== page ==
US 4043334 A
A cap for closing off a forward end of a hypodermic syringe. This cap has a bulbous rocker joined to a tubular coupler. The bulbous rocker has a center of gravity at a location causing the rocker to orient the tubular coupler in a predetermined upward direction when the protector is placed on a flat horizontal supporting surface. Thus, a series of these self righting protectors can be randomly oriented on a flat horizontal surface, and they automatically will point their tubular connectors in an upward direction.
1. A self righting protector for a hypodermic syringe or the like comprising: a bulbous rocker having a base section; a connector joined to this rocker, said connector having an internally tapered section to wedgingly receive a tapered syringe tip or the like; and said rocker has a center of gravity adjacent its base section to orient the connector in an upward direction when the protector is on a flat horizontal surface, whereby a series of self righting protectors will be uniformly oriented.
2. A protector as set forth in claim 1, wherein the bulbous rocker is generally hemispherical in shape.
3. A protector as set forth in claim 1, wherein the base section has circumferential support means for stabilizing the protector after the bulbous portion has oriented the connector in its upward position.
4. A protector as set forth in claim 3, wherein the base section has a recessed dished section.
5. A protector as set forth in claim 1, wherein the connector has a tubular coupler for attaching to a syringe adapter.
6. A protector as set forth in claim 5, wherein the tubular coupler extends beyond an upper end of the bulbous rocker.
7. A protector as set forth in claim 5, wherein the bulbous rocker has an annular groove surrounding the tubular coupler.
8. A protector as set forth in claim 1, wherein the bulbous rocker has a roughened surface for improved gripping.
9. A protector as set forth in claim 8, wherein the roughened surface includes a series of ribs.
10. A protector as set forth in claim 1, wherein the bulbous rocker has an upper portion with an annular pivot edge, and when said protector is resting on a flat horizontal surface and contacting the surface with its annular pivot edge and the connector, the protector's center of gravity is located beyond the contact point of the annular pivot edge and connector, whereby the center of gravity acts to rock the protector to orient the connector in an upward direction.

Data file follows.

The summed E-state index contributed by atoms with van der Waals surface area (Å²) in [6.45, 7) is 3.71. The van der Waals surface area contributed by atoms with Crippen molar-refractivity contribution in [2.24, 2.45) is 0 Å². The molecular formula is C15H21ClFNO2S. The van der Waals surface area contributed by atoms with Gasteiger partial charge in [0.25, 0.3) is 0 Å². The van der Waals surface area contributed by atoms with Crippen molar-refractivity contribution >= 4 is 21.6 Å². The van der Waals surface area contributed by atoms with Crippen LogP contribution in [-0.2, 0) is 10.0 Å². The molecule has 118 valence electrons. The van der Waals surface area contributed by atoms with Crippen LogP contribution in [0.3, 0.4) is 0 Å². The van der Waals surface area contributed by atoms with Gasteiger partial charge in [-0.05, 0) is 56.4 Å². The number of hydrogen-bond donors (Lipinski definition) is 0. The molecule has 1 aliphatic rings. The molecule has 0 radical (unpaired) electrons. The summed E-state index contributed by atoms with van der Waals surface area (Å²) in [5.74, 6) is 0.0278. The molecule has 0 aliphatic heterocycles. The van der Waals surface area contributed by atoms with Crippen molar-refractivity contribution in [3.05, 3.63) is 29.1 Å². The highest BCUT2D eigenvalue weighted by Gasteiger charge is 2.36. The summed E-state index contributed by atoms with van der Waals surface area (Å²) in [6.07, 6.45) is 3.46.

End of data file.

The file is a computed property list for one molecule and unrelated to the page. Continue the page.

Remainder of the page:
11. A protector as set forth in claim 1, wherein the bulbous rocker and connector are a one-piece unit of thermoplastic material.
12. A protector as set forth in claim 11, wherein the protector is of a polypropylene thermoplastic.
13. A capped syringe comprising: a hypodermic syringe having a tapered male adapter at its forward end; a self righting cap having a bulbous rocker section joined to a tubular coupler, said tubular coupler wedgingly fitted to the syring's adapter; said protector having a base section at an opposite end from the tubular coupler, and the protector has a center of gravity located sufficiently close to the base so the protector will orient the tubular coupler in an upright direction when such protector is removed from the syringe and placed on a flat horizontal surface.
14. A capped syringe as set forth in claim 13, wherein the syringe has an internally threaded Luer-lock collar, and the tubular coupler is spaced from and free of engagement with the internally threaded Luer-lock collar.
In hospital pharmacies, the pharmacist often fills hypodermic syringes for use by doctors and nurses on the various hospital floors. Many times needles are not attached until immediately prior to use, the particular needle size required on the syringe is not known, or the particular use does not require a needle. The latter use might include injecting medication into a female Luer adapter of a tube used during surgery.
After the pharmacist has filled such a syringe as described above, he places a cap or protector over the front end of the syringe to prevent leakage and contamination. In the past, small rubber or plastic caps have been used which fit over a male tapered adapter on the syringe's forward end.